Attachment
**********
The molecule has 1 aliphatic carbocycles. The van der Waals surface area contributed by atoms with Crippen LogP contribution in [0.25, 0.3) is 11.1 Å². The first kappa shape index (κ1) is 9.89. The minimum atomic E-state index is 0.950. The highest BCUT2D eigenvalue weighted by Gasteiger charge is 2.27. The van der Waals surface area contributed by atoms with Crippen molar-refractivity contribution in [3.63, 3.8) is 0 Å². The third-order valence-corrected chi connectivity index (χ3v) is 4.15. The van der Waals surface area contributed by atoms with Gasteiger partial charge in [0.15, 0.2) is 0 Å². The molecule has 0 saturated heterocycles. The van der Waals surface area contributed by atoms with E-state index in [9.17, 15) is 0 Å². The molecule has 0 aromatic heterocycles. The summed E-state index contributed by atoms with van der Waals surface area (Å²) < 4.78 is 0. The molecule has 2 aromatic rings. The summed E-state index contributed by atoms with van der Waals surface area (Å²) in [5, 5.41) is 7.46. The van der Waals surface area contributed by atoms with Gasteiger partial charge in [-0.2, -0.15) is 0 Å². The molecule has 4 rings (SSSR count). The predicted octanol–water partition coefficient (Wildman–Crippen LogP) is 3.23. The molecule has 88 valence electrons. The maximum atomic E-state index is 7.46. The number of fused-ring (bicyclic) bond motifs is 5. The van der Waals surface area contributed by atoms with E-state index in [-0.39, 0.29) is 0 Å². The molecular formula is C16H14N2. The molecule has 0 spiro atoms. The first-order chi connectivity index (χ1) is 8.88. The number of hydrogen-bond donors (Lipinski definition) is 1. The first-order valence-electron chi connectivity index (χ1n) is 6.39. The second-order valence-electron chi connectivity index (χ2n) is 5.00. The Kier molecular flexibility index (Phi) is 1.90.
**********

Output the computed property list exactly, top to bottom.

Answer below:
The molecule has 1 aliphatic carbocycles. The van der Waals surface area contributed by atoms with Crippen LogP contribution in [0.25, 0.3) is 11.1 Å². The first kappa shape index (κ1) is 9.89. The minimum atomic E-state index is 0.950. The highest BCUT2D eigenvalue weighted by Gasteiger charge is 2.27. The van der Waals surface area contributed by atoms with Crippen molar-refractivity contribution in [3.63, 3.8) is 0 Å². The third-order valence-corrected chi connectivity index (χ3v) is 4.15. The van der Waals surface area contributed by atoms with Gasteiger partial charge in [0.15, 0.2) is 0 Å². The molecule has 0 saturated heterocycles. The van der Waals surface area contributed by atoms with E-state index in [9.17, 15) is 0 Å². The molecule has 0 aromatic heterocycles. The summed E-state index contributed by atoms with van der Waals surface area (Å²) < 4.78 is 0. The molecule has 2 aromatic rings. The summed E-state index contributed by atoms with van der Waals surface area (Å²) in [5, 5.41) is 7.46. The van der Waals surface area contributed by atoms with Gasteiger partial charge in [-0.2, -0.15) is 0 Å². The molecule has 4 rings (SSSR count). The predicted octanol–water partition coefficient (Wildman–Crippen LogP) is 3.23. The molecule has 88 valence electrons. The maximum atomic E-state index is 7.46. The number of fused-ring (bicyclic) bond motifs is 5. The van der Waals surface area contributed by atoms with E-state index in [-0.39, 0.29) is 0 Å². The molecular formula is C16H14N2. The molecule has 0 spiro atoms. The first-order chi connectivity index (χ1) is 8.88. The number of hydrogen-bond donors (Lipinski definition) is 1. The first-order valence-electron chi connectivity index (χ1n) is 6.39. The second-order valence-electron chi connectivity index (χ2n) is 5.00. The Kier molecular flexibility index (Phi) is 1.90.